LittleMan - "What does it taste like?"

Me - For the love of all that is holy, JUST EAT IT!  Sigh. But, what I actually say is, "Look, it is food.  Just try it."

LittleMan - [looking suspiciously at the food]

Mukor - "It is called Chicken Tikka Masala."

LittleMan - "But, what does it TASTE like?"

Mukor - Calmly while the vein on my forehead is popping, "It is chicken."

Me - Under my breath, "It's right in the name."

BoopaLoop - "I like it."

Me - Beyond exasperated with my son, "Ask your sister what it tastes like. She likes it."

LittleMan - Brightening at the thought that someone will give him a straight answer asks his little sister, "What does it taste like?"

BoopaLoop - "Um...", she seems to be considering this question, which surprised me since she's only 2 years old. "It takes like mawnkey brains."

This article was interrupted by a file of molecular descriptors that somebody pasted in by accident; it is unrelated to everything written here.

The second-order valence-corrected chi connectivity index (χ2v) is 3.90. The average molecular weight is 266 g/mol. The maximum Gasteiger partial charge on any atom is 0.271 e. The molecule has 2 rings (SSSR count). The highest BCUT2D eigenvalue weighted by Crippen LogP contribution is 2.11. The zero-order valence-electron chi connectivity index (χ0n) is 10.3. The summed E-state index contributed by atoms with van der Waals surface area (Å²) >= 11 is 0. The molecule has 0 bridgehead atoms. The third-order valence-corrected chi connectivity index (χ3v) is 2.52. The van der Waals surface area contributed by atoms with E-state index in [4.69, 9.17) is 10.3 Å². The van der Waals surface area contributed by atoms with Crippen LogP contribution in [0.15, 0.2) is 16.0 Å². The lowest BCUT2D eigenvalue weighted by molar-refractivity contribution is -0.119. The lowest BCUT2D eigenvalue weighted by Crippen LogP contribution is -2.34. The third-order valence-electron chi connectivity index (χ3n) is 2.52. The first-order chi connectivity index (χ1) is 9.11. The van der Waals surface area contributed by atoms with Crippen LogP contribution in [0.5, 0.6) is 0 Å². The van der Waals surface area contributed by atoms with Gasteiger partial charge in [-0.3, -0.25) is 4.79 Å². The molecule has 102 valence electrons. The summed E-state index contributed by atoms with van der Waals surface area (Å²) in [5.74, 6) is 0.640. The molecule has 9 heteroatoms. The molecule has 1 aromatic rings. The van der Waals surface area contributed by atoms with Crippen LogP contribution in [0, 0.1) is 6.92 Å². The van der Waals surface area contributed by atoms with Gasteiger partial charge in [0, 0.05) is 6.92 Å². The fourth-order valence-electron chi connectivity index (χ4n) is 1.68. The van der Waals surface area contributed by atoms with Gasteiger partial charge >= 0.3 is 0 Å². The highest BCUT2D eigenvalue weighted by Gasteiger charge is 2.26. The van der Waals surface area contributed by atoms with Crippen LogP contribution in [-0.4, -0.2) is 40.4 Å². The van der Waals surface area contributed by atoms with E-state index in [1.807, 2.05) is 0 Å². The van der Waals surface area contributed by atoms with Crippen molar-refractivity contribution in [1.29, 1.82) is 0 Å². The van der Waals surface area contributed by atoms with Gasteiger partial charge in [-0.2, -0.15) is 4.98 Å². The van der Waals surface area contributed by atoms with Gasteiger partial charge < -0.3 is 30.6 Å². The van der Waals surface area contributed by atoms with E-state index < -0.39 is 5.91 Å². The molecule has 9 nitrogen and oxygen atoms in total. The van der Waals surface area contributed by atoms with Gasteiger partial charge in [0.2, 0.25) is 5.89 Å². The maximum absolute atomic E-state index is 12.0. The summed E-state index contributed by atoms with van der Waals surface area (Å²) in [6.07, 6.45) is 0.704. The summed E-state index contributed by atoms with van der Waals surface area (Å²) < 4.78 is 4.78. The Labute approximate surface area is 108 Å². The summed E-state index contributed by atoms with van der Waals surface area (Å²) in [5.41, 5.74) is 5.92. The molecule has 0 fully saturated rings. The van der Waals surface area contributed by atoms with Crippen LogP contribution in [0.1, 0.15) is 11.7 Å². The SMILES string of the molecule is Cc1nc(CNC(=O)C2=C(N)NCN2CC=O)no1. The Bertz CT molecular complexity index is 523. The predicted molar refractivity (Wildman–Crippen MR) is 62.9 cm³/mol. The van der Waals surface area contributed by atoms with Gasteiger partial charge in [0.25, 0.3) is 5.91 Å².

We all laugh except my son.  Awesome.

Monday, July 16, 2007

Wisdom of a 5 year old

We're driving to the salon, listening to Mommy's music, when I had this discussion with my son.  Sarah McLachlan's "Fear" was playing.

LittleMan - "What is 'Fear-A'?"

Me - "She is singing 'I won't fear love'."

LittleMan - "What does that mean?"

Me [Uh...] - "It means she won't be afraid to love someone... to marry someone." That sounded pretty good.

LittleMan - "Why would she be afraid to marry?"

Me [Oh goodness...] - "Some people are afraid of getting married... to love someone... since some people choose not to stay married and that makes them sad." [Where was I going with this? Hopefully, I lost him halfway through that explanation, so I can think about it later.]

LittleMan [looking out the window]